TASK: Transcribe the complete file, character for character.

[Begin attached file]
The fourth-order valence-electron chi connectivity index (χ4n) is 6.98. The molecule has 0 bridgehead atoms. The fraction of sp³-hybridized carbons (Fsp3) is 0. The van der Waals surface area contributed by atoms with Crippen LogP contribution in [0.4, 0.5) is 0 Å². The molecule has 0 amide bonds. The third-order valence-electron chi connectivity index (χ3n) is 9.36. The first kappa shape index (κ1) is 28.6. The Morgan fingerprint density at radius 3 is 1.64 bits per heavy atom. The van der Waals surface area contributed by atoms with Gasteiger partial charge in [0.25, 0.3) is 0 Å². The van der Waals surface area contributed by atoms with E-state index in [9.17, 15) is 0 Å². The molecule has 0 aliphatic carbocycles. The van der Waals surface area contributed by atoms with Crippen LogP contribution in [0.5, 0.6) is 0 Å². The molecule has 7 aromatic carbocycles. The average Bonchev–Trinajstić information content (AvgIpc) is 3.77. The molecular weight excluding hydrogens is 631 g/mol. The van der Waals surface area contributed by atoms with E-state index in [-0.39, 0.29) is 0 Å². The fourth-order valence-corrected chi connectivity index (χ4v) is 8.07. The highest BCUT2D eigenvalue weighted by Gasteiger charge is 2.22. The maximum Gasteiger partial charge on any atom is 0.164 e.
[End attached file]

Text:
The fourth-order valence-electron chi connectivity index (χ4n) is 6.98. The molecule has 0 bridgehead atoms. The fraction of sp³-hybridized carbons (Fsp3) is 0. The van der Waals surface area contributed by atoms with Crippen LogP contribution in [0.4, 0.5) is 0 Å². The molecule has 0 amide bonds. The third-order valence-electron chi connectivity index (χ3n) is 9.36. The first kappa shape index (κ1) is 28.6. The Morgan fingerprint density at radius 3 is 1.64 bits per heavy atom. The van der Waals surface area contributed by atoms with Gasteiger partial charge in [0.25, 0.3) is 0 Å². The van der Waals surface area contributed by atoms with E-state index in [9.17, 15) is 0 Å². The molecule has 0 aliphatic carbocycles. The van der Waals surface area contributed by atoms with Crippen LogP contribution in [0.5, 0.6) is 0 Å². The molecule has 7 aromatic carbocycles. The average Bonchev–Trinajstić information content (AvgIpc) is 3.77. The molecular weight excluding hydrogens is 631 g/mol. The van der Waals surface area contributed by atoms with E-state index in [-0.39, 0.29) is 0 Å². The fourth-order valence-corrected chi connectivity index (χ4v) is 8.07. The highest BCUT2D eigenvalue weighted by Gasteiger charge is 2.22. The maximum Gasteiger partial charge on any atom is 0.164 e.